If you have hearing loss, you understand just how difficult watching movies can be.

But here is a news flash…sometimes even people with normal hearing have difficulty understanding TV shows and movies!

We have been scratching our heads about this one for quite some time.  Then several of our amazing patients forwarded an article to us that explains a lot!  Read on to understand why your hearing aids can’t solve all the problems when it comes to watching TV.

What Has Changed in Movie Production?

It’s no surprise that hearing loss makes understanding TV dialogue more difficult.  But it’s much more complicated than that. One reason is a shift in the way actors deliver their lines.

For example, Christopher Nolan, director of successful films TenetInterstellar, and The Dark Night Rises, purposely pushes boundaries to further blur dialogue in order to add mystery and enhance the experience. (Although this clearly does not enhance the experience if you have hearing loss!)

In “the old days”, actors would perform almost as if they were on stage. In recent years acting styles have become more “naturalistic” resulting in dialogue that is more difficult to understand.

Sound Quality

Changes in sound technology have made sound mixing more complex. Mixing sound for a movie theater compared to a DVD is completely different. Now there are more tracks to play with and more options to work on in terms of film production. These can overlay each other. In addition, some sound teams report they are treated as a low priority on movie sets.

Impact of Age-Related Hearing Loss

In particular, there are two aspects of age-related auditory changes that will impact how we track the dialogue in movies. The first is working memory, which is the ability to remember details of the story and simultaneously follow the storyline. Second is the speed of processing. As we get older, it is more difficult to keep up when people speak quickly. These changes start to happen at about age 30!

We also know that accents are challenging for people with hearing loss.  Accents are more common now, making movies even harder to interpret.

Our Top Tips for Understanding Movies and Television Shows

Difficulty understanding TV and movies is one of the most common complaints we hear.

While it can be irritating to experience, there are ways to overcome these issues.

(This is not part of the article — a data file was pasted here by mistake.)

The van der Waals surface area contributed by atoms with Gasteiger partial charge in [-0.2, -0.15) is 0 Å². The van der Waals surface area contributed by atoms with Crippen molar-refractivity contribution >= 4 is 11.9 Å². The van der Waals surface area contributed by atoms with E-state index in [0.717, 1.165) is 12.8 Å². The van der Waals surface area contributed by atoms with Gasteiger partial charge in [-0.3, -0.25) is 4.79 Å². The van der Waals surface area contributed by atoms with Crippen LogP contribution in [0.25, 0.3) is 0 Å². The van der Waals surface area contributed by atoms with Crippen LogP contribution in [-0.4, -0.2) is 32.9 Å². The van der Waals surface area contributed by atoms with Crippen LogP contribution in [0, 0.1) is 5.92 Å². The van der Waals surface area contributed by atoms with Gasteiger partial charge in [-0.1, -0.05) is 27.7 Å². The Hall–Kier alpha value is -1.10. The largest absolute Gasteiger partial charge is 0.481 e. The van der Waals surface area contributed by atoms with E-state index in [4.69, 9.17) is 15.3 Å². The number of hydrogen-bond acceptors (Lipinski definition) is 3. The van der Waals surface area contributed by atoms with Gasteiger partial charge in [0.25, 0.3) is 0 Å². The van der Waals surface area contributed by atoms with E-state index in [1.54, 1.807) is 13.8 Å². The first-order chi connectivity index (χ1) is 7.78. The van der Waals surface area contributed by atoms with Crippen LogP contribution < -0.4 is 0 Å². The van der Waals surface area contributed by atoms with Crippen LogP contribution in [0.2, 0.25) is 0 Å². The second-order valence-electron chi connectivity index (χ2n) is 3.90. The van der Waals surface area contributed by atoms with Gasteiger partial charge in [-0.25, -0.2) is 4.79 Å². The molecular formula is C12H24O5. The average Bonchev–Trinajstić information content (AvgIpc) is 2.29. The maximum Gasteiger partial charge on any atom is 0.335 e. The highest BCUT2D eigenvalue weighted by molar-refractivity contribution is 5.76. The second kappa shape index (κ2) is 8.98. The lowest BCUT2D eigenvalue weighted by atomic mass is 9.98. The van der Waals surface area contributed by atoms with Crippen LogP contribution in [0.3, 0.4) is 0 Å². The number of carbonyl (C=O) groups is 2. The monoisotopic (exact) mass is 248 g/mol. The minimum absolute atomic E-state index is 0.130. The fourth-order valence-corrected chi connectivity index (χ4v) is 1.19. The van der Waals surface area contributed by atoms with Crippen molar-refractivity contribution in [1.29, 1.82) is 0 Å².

1. Top-notch hearing technology that is working up to specifications and programmed precisely to your hearing profile.
  2. Use of accessories that stream directly to your hearing aids. Almost every hearing aid manufacturer offers these devices which bring the sound directly to you in a way that is easier to understand. Ask your audiologist.
  3. Watch old movies and TV shows! Movies and television shows produced before 1990 might be easier to understand. It was in the early 1990s that a shift to “more natural” recording became popular. People also tell us that game shows, news programs and sporting events are easier to understand on TV because typically only one person is speaking at a time.
  4. Do you have Apple TV? There is a Siri function that will help. Push the Microphone button on your Apple TV remote and say, “What did she/he say?”  Apple TV will skip back 10 seconds and temporarily turn on captions.
  5. Use captions. Captioning movies and TV shows can help you fill in the blanks.
  6. Reduce background noise.
  7. Educate friends and family: Let them know you can’t have a conversation and watch TV at the same time.
  8. Want to read the article we are referencing?  Here is the link.

If you’re someone who struggles with television dialogue, you’re not alone.

We deal with many patients with hearing difficulties who have complaints about understanding television.

Our doctors can comprehensively test your hearing to assess your individual listening requirements and work out a solution that’s right for you.

Just call us today to find out how we can help you.

Do you know somebody that needs to see this? Why not share it?

Deborah Clark, Au.D.

Dr. Deborah Clark has been with Pacific Hearing Service since 1998. In January 2008, she became co-owner working first in the Menlo Park office and now managing the Los Altos office. She is a Fellow of the American Academy of Audiology and is certified by the American Board of Audiology. She was on the board of the Hearing Loss Association of America, California State Association from 2010 – 2013, and served as Vice President.